Trip Journal
6/26/07-6/29/07

June 26th
We started out on ice, but the day was broken up between ice-walking and paddling. The ice was thick and firm for the most part. Some of the potholes had ice, but we could usually paddle the edges. We crossed Hanbury Portage, which I guess includes two other portages. The H.O.L. portage must be one of the first ones because there is a stream flowing in the direction of the last portage flowing into the headwaters of the Hanbury River. I was glad we had the 1:50,000 map for it. In the river we saw more lake trout, and some ptarmigan on shore. We shot a small rapid and camped at the beginning of Smart Lake with ice ahead, and our ice-mile total at 75.

June 27th
Chase’s birthday! We began pulling on ice, but soon noticed the left shore was open so we got into it. We passed through several narrow stretches with fast water, and saw two Grizzly bears in one of them. One was fishing at the mouth of a stream while the cub watched expectantly from shore. We skirted ice in many places and pulled over short distances. Once after the first two boats had knocked a chunk of ice out of the way to clear a channel, the main sheet of ice moved in to fill the space almost crushing Chase and Sledzik’s canoe. We reached Sifton Lake about 11:00, and found it was frozen. We tried unsuccessfully to get up on it, but noticed the channel on the south shore was open. We had to paddle in and out of bays, but there were few obstructions. Rounding a bend and intending to stop for lunch we spooked a white wolf at the shore. We soon discovered that we had interrupted a drama. We had interrupted his attack of a caribou, which he had pinned in the strip of water between ice and land. We backed off and ate our lunch while keeping an eye on the caribou, wondering if we would witness a National Geographic moment. The wolf had backed off but still had his eye on the caribou. After lunch when nothing had happened we got back into the boats and paddled on past the caribou. Just as we were approaching, the wolf reappeared over a rise just a few meters from the caribou. Of course, we spooked the wolf again, but as we paddled off we knew it was the end of the line for the caribou. We camped on Sifton just across from Muskox Hill where the lake bends to the southeast. While we were preparing dinner, a wolverine trotted along the bank right toward us. He turned away just a few meters off looking annoyed. The birthday cake pancakes were not pretty, but they tasted good.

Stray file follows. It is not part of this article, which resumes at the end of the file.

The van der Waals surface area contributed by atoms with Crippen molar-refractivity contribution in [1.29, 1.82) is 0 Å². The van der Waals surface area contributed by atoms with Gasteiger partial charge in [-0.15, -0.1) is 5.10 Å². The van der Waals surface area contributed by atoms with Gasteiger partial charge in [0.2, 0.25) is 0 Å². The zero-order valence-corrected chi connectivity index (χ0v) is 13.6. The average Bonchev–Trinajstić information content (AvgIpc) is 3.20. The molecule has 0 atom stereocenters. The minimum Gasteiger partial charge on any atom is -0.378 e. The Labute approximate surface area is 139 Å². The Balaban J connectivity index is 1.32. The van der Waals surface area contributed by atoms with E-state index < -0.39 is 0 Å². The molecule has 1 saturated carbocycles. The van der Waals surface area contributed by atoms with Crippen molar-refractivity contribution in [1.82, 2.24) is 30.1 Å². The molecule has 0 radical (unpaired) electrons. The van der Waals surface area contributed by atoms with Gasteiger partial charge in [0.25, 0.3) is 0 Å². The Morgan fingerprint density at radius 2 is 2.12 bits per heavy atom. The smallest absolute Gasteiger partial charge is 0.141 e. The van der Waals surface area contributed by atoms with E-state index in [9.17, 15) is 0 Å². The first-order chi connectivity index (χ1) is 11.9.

June 28th
At 6:45 we were in our canoes brushing our teeth when we spotted a wolf trotting along on the ice. He paused to study us, but then moved off up stream. We found the channel at the edge of Sifton getting clogged with ice more frequently than the day before. We were hampered by ice all day. We skirted it, pulled over it, and chopped through it. Still, there was plenty of paddling too. We were slowed by headwinds at times, but also had the benefit of current in several areas, including some fast water sections. We pushed after lunch to make some extra miles and crossed onto map 75P. The navigating was tricky but we finally found the narrow opening we were looking for. We shot the top of an S shaped rapid, eddied out left and scouted. There was a huge hole on river right, but the left looked okay. We finished the shoot successfully and camped at the bottom. There was enough willow wood for a fire so we cooked spaghetti and a double garlic bread.

June 29th
After breakfast we rounded a bend where the river expanded again to confront more ice. Walking NE we overshot the opening we were looking for. It took us a while to get back on track. In the narrows we shot the first section of a rapid, and portaged the bottom. We saw a wolf on the west shore of the long bay below the rapid. We fought headwinds through Lac DuBois. We watched a caribou grazing at the peak of a hill as we approached Grove Rapids. We all shot the top section. Chase and Sledzik shot the second section, and we all portaged the rest in sections on both sides. Hanbury Lake was frozen so we dragged across it and camped at the beginning of Caribou Rapids.